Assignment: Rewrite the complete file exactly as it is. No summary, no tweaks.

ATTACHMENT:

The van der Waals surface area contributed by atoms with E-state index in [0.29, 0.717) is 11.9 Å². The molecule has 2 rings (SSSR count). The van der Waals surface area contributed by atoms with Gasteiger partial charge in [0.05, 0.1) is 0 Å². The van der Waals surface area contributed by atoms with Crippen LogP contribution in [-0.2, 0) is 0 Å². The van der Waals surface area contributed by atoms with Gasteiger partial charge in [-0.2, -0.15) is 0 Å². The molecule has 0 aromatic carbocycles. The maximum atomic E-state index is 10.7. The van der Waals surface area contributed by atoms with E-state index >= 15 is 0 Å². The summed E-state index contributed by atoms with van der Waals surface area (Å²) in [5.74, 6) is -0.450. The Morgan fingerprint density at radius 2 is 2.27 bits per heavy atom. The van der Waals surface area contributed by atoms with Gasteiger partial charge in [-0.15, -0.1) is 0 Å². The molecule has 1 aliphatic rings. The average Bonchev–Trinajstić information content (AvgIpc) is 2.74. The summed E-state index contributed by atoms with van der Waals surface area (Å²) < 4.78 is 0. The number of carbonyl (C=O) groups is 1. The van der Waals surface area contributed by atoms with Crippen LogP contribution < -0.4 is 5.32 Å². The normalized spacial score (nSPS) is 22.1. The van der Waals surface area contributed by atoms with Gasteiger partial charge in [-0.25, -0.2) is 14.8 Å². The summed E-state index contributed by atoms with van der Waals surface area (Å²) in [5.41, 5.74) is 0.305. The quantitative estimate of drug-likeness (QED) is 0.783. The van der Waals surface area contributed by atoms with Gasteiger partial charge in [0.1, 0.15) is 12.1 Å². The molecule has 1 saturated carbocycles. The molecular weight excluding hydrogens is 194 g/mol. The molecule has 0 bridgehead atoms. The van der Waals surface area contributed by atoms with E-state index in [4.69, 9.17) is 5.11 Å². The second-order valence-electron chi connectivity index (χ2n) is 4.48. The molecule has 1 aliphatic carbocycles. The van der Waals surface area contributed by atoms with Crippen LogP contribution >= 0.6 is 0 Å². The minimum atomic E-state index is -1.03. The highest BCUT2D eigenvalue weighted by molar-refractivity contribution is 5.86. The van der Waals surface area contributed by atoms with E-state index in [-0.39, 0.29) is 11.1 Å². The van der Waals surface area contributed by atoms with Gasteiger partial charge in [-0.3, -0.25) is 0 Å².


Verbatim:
The van der Waals surface area contributed by atoms with E-state index in [0.29, 0.717) is 11.9 Å². The molecule has 2 rings (SSSR count). The van der Waals surface area contributed by atoms with Gasteiger partial charge in [0.05, 0.1) is 0 Å². The van der Waals surface area contributed by atoms with Crippen LogP contribution in [-0.2, 0) is 0 Å². The van der Waals surface area contributed by atoms with Gasteiger partial charge in [-0.2, -0.15) is 0 Å². The molecule has 0 aromatic carbocycles. The maximum atomic E-state index is 10.7. The van der Waals surface area contributed by atoms with E-state index >= 15 is 0 Å². The summed E-state index contributed by atoms with van der Waals surface area (Å²) in [5.74, 6) is -0.450. The Morgan fingerprint density at radius 2 is 2.27 bits per heavy atom. The van der Waals surface area contributed by atoms with Gasteiger partial charge in [-0.15, -0.1) is 0 Å². The molecule has 1 aliphatic rings. The average Bonchev–Trinajstić information content (AvgIpc) is 2.74. The summed E-state index contributed by atoms with van der Waals surface area (Å²) < 4.78 is 0. The number of carbonyl (C=O) groups is 1. The van der Waals surface area contributed by atoms with Crippen LogP contribution < -0.4 is 5.32 Å². The normalized spacial score (nSPS) is 22.1. The van der Waals surface area contributed by atoms with Gasteiger partial charge in [-0.25, -0.2) is 14.8 Å². The summed E-state index contributed by atoms with van der Waals surface area (Å²) in [5.41, 5.74) is 0.305. The quantitative estimate of drug-likeness (QED) is 0.783. The van der Waals surface area contributed by atoms with Gasteiger partial charge in [0.1, 0.15) is 12.1 Å². The molecule has 1 saturated carbocycles. The molecular weight excluding hydrogens is 194 g/mol. The molecule has 0 bridgehead atoms. The van der Waals surface area contributed by atoms with E-state index in [4.69, 9.17) is 5.11 Å². The second-order valence-electron chi connectivity index (χ2n) is 4.48. The molecule has 1 aliphatic carbocycles. The van der Waals surface area contributed by atoms with Crippen LogP contribution >= 0.6 is 0 Å². The minimum atomic E-state index is -1.03. The highest BCUT2D eigenvalue weighted by molar-refractivity contribution is 5.86. The van der Waals surface area contributed by atoms with E-state index in [-0.39, 0.29) is 11.1 Å². The van der Waals surface area contributed by atoms with Gasteiger partial charge in [-0.3, -0.25) is 0 Å².